Tostado-Kenshur talks about subsidized child care, but many families not only don’t qualify for benefits, they can’t afford child care.
NBC 7 reached out to County to ask how it supports the child care industry in San Diego and was introduced to Dezerie Martinez, who sits on the Child Care and Development Local Planning Council.
“The board is responsible for developing a plan, essentially recommendations, for the County Board of Supervisors and the County Superintendent of Schools to help them determine the best way forward and to meet the needs when it comes to child care,” Martinez said.
More recently, she says, the county board of supervisors approved a plan to prioritize labor. Included in the plan is a proposed child care worker rate reform that includes support for wages and professional benefits that match the expertise and commitment of the provider.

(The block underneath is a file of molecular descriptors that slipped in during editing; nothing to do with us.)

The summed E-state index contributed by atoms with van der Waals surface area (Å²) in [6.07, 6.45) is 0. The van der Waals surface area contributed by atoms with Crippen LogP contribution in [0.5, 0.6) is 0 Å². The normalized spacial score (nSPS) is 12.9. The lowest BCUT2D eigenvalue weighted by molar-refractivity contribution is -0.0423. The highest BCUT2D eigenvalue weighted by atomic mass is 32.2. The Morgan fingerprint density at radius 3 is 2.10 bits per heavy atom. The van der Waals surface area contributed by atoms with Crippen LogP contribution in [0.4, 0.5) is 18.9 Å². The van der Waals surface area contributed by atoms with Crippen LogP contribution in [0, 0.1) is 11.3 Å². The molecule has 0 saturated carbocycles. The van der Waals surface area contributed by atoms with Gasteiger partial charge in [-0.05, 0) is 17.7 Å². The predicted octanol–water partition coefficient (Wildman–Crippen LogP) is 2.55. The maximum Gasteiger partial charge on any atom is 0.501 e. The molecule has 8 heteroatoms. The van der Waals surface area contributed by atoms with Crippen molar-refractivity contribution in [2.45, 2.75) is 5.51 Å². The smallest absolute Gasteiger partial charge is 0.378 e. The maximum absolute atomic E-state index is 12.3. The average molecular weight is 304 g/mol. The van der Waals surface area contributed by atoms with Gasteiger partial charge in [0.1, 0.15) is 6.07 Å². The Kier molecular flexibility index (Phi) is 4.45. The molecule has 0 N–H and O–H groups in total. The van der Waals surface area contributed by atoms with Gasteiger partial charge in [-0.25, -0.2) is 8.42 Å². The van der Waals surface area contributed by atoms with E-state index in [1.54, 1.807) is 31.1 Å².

NBC 7 also contacted the State of California to ask if they were aware of the concerns expressed to us by the educators and they responded with an April press release. The release announced that they would have awarded an additional $289 million to the child care industry, of which 27,000 providers would have received additional assistance of up to $10,000.
Meanwhile, carers like Cumplido cling to their passion.
“They need to see what we do as child care providers,” Cumplido said. “They will see, they will be amazed at how hard we work.”
She hopes support and recognition will come sooner rather than later.